For years, Brazil’s far-right President Jair Bolsonaro has spouted baseless claims that the country’s electoral system is rigged — even casting doubt over the 2018 election, which he won. Pundits are unanimous in their analysis that this discourse is no more than a red herring: an attempt to muddy the waters around Brazil’s voting system to lay the groundwork to challenge the results come October, when polls suggest Mr. Bolsonaro will lose handily to former President Luiz Inácio Lula da Silva.
Each one of his electoral fraud claims has been repeatedly debunked by journalists and Brazil’s electoral court, yet Mr. Bolsonaro persists.
His latest move in the strategy to discredit Brazil’s election system came on Monday, when he invited a group of foreign ambassadors to a presentation at the official presidential residence in Brasília. The reason, he claimed, was to present proof that the country’s electronic ballot boxes were untrustworthy, but once again no such evidence was forthcoming, and the PowerPoint presentation even included a spelling error.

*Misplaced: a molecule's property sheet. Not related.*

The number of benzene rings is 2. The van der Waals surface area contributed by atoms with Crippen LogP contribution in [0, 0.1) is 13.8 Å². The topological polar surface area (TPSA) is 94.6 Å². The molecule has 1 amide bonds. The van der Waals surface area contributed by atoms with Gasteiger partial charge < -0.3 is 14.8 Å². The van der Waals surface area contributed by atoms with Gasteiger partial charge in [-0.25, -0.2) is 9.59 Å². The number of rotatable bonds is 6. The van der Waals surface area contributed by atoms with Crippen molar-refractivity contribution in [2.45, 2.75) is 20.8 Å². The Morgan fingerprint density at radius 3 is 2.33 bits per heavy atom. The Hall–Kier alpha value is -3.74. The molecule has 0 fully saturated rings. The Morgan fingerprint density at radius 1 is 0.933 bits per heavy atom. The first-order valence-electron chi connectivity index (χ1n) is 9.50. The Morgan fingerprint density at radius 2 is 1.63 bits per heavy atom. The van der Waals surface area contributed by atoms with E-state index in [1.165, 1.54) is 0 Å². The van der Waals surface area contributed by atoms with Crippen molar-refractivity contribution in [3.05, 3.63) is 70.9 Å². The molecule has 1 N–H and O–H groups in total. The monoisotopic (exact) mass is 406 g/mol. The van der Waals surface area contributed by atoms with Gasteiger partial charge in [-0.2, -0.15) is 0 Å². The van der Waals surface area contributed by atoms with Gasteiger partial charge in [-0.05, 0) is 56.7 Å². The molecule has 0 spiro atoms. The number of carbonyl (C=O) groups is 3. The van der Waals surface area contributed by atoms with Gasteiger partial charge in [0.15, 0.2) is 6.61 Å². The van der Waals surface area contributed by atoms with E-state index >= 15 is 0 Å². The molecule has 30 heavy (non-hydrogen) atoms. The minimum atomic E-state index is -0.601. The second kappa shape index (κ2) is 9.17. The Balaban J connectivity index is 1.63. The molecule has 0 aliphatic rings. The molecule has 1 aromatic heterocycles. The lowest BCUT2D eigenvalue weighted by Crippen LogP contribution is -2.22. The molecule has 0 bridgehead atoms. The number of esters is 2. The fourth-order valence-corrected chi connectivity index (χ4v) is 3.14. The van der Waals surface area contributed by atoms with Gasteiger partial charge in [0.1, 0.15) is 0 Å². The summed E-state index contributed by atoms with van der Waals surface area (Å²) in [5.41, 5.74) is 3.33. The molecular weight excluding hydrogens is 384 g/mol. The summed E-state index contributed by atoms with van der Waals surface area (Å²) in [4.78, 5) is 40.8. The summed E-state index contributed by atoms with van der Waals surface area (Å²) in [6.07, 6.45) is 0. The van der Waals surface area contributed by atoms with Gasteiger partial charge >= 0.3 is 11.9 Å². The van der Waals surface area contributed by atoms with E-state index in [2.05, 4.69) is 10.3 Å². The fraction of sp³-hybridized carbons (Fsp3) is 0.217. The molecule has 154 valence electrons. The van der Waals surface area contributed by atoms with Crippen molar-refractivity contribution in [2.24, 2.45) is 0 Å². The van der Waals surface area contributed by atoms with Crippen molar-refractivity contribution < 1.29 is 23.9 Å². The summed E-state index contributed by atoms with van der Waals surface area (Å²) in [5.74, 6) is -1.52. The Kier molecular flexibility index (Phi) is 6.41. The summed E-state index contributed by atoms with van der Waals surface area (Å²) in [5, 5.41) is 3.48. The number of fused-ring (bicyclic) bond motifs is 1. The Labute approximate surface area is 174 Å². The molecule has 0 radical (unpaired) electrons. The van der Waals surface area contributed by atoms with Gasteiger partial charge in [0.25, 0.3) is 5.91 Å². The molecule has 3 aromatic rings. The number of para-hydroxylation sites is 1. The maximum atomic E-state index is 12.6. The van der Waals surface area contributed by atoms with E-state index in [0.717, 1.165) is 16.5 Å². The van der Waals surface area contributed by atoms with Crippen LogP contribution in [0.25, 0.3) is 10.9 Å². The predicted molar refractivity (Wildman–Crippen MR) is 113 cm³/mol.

In fact, the meeting only served to open the eyes of the international press to Mr. Bolsonaro’s ruse, with publications around the world beginning to realize that the president intends to steal the October election.
Speaking to The Brazilian Report this week, Paulo Roberto de Almeida, a retired career ambassador who served as a counselor at the Brazilian Embassy in Washington between 1999 and 2003, said that Mr. Bolsonaro is “creating an environment of tension in Brazil for a possible political coup,” a plan which has now been put on show for the world to see.